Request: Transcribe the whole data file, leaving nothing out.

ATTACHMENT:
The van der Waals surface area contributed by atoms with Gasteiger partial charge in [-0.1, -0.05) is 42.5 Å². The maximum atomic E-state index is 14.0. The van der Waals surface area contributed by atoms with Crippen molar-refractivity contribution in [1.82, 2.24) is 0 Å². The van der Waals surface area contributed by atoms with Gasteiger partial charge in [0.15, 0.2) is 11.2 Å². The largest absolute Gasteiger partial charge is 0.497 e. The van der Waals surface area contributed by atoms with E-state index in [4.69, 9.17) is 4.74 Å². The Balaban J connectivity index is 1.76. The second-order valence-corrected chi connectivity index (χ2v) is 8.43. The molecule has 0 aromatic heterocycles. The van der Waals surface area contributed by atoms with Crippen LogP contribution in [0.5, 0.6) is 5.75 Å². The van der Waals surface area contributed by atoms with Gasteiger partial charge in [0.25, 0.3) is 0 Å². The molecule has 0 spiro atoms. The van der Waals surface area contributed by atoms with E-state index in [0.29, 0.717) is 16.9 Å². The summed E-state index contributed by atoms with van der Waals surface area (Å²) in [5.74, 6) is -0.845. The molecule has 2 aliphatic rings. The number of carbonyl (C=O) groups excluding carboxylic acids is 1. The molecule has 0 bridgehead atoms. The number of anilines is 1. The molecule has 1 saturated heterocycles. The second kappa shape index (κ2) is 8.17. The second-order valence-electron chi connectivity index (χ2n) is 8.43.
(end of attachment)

The van der Waals surface area contributed by atoms with Gasteiger partial charge in [-0.1, -0.05) is 42.5 Å². The maximum atomic E-state index is 14.0. The van der Waals surface area contributed by atoms with Crippen molar-refractivity contribution in [1.82, 2.24) is 0 Å². The van der Waals surface area contributed by atoms with Gasteiger partial charge in [0.15, 0.2) is 11.2 Å². The largest absolute Gasteiger partial charge is 0.497 e. The van der Waals surface area contributed by atoms with E-state index in [4.69, 9.17) is 4.74 Å². The Balaban J connectivity index is 1.76. The second-order valence-corrected chi connectivity index (χ2v) is 8.43. The molecule has 0 aromatic heterocycles. The van der Waals surface area contributed by atoms with Crippen LogP contribution in [0.5, 0.6) is 5.75 Å². The van der Waals surface area contributed by atoms with Gasteiger partial charge in [0.25, 0.3) is 0 Å². The molecule has 0 spiro atoms. The van der Waals surface area contributed by atoms with E-state index in [0.29, 0.717) is 16.9 Å². The summed E-state index contributed by atoms with van der Waals surface area (Å²) in [5.74, 6) is -0.845. The molecule has 2 aliphatic rings. The number of carbonyl (C=O) groups excluding carboxylic acids is 1. The molecule has 0 bridgehead atoms. The number of anilines is 1. The molecule has 1 saturated heterocycles. The second kappa shape index (κ2) is 8.17. The second-order valence-electron chi connectivity index (χ2n) is 8.43.